It’s difficult to keep focused on outcomes that are likely to result in the greatest long-term success for your clients. One such example is in the treatment of attention deficit hyperactivity disorder (ADHD) in children.
It’s becoming increasingly less common for clinicians to even see children who present with ADHD, because of the emphasis of medication treatment – stimulants – for this concern.
According to 2016 U.S. Centers for Disease Control & Prevention data, 62 percent of children receive medication for treatment, while only 47 percent received a behavioral intervention.
The number of children who receive behavioral interventions decreases significantly with age – from 60 percent in ages two to five, to 51 percent in ages six to 11, down to a measly 42 percent in ages 12-17.
We know, however, that according to the research data, psychosocial treatments offer a lot of benefits over medication alone. Psychosocial treatments – ones that combine behavioral, cognitive behavioral, and skills-training techniques – can help teach invaluable skills to children to help manage ADHD symptoms even if they stop taking medication.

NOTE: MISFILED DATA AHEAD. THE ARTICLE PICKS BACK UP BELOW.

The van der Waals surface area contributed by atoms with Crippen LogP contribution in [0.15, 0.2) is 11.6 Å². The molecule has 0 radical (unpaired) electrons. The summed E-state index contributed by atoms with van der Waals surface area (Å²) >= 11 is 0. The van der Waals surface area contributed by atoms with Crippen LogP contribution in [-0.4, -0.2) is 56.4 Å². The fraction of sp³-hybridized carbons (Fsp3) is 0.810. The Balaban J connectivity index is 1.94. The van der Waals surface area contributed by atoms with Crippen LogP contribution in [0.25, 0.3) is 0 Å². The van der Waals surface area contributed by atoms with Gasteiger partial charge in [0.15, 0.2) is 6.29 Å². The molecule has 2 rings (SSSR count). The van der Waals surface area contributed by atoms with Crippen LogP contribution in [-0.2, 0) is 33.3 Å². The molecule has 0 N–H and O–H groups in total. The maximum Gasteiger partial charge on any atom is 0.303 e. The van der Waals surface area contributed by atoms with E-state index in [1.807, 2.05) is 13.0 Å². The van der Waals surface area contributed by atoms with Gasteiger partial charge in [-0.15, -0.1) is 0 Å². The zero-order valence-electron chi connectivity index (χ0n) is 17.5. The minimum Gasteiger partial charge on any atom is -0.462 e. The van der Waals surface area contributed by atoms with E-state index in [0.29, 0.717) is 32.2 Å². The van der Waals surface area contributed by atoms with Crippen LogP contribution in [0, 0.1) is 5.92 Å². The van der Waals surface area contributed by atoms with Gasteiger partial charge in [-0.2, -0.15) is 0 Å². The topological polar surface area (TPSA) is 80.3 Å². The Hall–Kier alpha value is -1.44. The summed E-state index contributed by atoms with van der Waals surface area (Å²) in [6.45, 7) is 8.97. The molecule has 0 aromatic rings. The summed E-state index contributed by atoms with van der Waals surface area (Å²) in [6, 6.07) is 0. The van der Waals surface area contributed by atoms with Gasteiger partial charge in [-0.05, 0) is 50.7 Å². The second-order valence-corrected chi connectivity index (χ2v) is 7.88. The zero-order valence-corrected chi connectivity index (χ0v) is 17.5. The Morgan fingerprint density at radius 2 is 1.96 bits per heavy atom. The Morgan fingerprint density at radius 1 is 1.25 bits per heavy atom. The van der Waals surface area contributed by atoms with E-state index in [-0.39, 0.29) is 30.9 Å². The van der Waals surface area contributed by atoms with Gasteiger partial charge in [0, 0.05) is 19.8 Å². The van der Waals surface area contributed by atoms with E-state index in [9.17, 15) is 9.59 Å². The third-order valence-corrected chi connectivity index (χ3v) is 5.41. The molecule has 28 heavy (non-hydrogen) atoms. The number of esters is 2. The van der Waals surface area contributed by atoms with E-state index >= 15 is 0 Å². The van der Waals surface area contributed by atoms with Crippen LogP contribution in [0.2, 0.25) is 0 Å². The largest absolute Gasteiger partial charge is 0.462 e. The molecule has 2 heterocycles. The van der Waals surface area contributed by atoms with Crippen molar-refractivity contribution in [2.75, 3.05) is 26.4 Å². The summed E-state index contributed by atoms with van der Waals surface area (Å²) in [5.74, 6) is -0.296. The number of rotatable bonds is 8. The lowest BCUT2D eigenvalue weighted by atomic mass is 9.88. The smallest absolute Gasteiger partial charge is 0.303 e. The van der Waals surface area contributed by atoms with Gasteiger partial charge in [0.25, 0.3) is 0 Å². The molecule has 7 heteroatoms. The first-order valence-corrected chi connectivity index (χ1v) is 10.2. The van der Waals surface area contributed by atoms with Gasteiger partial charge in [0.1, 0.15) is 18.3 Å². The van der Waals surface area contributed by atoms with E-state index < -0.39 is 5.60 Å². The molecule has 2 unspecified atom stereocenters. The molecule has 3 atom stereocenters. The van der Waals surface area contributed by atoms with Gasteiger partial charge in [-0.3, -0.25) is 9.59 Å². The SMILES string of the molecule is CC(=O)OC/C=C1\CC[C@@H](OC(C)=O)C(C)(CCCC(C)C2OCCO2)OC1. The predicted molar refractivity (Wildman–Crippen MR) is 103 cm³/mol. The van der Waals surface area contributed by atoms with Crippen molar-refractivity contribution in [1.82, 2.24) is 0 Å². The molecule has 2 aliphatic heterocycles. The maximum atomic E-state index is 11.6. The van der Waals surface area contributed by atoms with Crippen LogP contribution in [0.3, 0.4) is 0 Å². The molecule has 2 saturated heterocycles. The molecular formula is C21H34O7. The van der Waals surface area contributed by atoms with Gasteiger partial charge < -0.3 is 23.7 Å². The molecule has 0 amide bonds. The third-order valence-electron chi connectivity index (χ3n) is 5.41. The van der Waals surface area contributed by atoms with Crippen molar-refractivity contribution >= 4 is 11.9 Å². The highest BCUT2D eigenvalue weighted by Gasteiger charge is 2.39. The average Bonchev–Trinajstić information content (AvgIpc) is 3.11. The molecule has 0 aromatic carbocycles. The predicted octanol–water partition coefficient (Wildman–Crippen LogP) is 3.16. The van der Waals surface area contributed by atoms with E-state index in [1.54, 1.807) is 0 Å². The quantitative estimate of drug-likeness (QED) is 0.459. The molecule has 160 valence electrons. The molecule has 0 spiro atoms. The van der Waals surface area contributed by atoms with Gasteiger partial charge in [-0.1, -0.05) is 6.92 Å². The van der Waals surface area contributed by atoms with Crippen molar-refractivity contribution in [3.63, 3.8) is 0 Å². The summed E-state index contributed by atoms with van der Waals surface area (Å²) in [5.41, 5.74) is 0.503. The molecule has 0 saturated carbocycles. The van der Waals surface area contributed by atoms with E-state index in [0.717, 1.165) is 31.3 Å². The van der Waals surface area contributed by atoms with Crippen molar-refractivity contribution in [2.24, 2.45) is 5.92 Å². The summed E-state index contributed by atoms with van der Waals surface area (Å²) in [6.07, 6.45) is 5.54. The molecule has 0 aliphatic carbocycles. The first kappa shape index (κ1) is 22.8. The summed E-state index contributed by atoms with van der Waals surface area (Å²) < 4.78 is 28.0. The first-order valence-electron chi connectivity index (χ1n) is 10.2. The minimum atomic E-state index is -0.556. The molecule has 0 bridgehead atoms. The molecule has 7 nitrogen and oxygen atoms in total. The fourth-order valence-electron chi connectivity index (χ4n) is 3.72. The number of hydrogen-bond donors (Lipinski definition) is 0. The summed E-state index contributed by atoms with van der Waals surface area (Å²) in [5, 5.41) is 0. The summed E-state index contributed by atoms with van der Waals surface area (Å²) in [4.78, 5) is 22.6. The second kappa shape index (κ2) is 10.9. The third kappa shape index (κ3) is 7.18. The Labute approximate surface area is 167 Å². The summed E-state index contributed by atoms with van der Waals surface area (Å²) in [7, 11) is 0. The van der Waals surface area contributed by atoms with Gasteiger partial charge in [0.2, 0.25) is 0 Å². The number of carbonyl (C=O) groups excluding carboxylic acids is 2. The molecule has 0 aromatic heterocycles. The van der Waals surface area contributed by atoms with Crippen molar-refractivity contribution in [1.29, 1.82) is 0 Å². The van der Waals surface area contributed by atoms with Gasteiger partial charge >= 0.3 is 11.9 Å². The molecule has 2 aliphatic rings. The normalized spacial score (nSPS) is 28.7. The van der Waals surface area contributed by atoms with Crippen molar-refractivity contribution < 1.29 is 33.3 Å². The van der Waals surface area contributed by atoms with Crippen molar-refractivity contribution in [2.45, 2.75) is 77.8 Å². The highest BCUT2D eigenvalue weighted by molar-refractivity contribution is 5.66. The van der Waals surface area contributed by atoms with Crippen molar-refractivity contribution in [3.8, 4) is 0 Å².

Such treatments can result in improvements in academic and organizational skills such as homework completion and planner use, as well as co-occurring emotional and behavioral symptoms.
Psychosocial treatments can also help in interpersonal functioning more than strictly medication use. In short, psychosocial treatment for ADHD in children appears to be the gold standard.
We do a disservice to parents who dismiss talk of such psychosocial treatments, and who instead turn to the pill bottle because of its ease, inexpensiveness, and efficiency.
The benefits of psychosocial treatment will stay with children for the rest of their lives. The benefits of taking a stimulant medication only extend to the relief of ADHD symptoms while taking the medication.
Stimulant medications have their place in the treatment of ADHD in children. But we should always emphasize to parents the value and importance of trying a psychosocial intervention first, because it will likely result in a better outcome for their child.
If such an argument fails, suggesting psychosocial treatment alongside medication can also benefit a child.
By John Grohol, Psy.D.